Flytrex, a drone delivery company based in Tel Aviv, Israel, is conducting similar app-based trials in four U.S. towns — three in North Carolina and one in Texas. Yariv Bash, Flytrex’s founder and CEO, told Built In that his company is completing thousands of drone deliveries per month in these cities. According to Bash, drone delivery is proving to be a more affordable alternative to food delivery services that rely on humans.

“We’ve designed a system that’s really horrible for anything else besides delivering dinner to a family in the suburbs,” Bash said. “But for that specific thing? The system is amazing.”


How Is Drone Delivery Used?

Around 500,000 commercial drone deliveries occurred in the first half of 2023 alone. Here are some of the most common ways drone delivery is applied across different industries.

Food Delivery

Companies are exploring drone delivery as a way to send food and grocery orders to customers in the U.S. For example, DoorDash has partnered with Alphabet’s Wing to deliver Wendy’s orders via drones to customers in Christiansburg, Virginia. In addition, Walmart is expanding its drone delivery service to encompass three-fourths of the Dallas-Fort Worth area, shipping ingredients, snacks, beverages and more with the help of companies like Wing and Zipline. 


E-Commerce Delivery

Drones have been a major boon for e-commerce companies like Amazon, which uses drones to deliver orders in under an hour and is developing lighter and quieter drones. However, Amazon faces stiff competition from UPS since the company’s UPS Flight Forward division received approval to operate drones beyond the visual line of sight. Not to be outdone, Alphabet’s Wing is introducing heftier drones to transport larger packages.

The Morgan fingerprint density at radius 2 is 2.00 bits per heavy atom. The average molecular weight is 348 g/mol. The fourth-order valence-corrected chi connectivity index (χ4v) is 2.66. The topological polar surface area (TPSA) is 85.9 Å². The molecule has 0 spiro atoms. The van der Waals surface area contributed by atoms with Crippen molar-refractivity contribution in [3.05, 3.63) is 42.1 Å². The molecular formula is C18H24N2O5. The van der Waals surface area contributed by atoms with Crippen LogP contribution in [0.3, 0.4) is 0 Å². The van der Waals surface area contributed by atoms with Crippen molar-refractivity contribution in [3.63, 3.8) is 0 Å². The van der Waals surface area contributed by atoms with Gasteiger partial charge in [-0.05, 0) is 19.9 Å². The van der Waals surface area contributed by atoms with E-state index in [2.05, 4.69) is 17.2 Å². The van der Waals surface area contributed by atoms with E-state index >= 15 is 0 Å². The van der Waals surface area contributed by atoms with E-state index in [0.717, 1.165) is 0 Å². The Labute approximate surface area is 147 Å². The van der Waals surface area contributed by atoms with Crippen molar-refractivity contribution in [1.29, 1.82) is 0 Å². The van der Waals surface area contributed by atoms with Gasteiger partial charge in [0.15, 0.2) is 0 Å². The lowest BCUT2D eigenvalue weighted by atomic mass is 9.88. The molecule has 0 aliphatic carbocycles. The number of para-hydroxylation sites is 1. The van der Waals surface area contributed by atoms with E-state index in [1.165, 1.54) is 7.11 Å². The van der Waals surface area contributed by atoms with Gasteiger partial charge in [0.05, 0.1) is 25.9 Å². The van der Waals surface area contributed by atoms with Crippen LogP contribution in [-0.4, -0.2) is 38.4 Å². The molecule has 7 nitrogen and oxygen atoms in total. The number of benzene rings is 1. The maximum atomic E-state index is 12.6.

Medical Supplies Delivery

Seeking faster methods to get patients essential medications, health organizations are partnering with drone delivery companies as well. Memorial Hermann Health System is Houston’s first healthcare provider to use Zipline for making home deliveries. Meanwhile, Massachusetts’ Mass General Brigham is teaming up with Canadian drone company Draganfly to transport technical equipment and lab work in addition to medical supplies. 


Emergency Delivery

James Campbell, a professor of supply chain and analytics at the University of Missouri–St. Louis, and other faculty members began working on drone delivery in Vanuatu using data from UNICEF, which had conducted drone delivery trials for routine childhood vaccines.

According to Campbell, healthcare workers in Vanuatu, a country made up of more than 80 islands, would travel by foot or boat each month, visiting remote villages and aid posts to vaccinate children.

“Drones seemed like an ideal solution because drones don’t need infrastructure,” Campbell said. “So, if you’re vaccinating children for measles and mumps, you’re not sending 50 kilos, you’re sending a small amount of product. And it needs to go fast because it needs to be refrigerated.”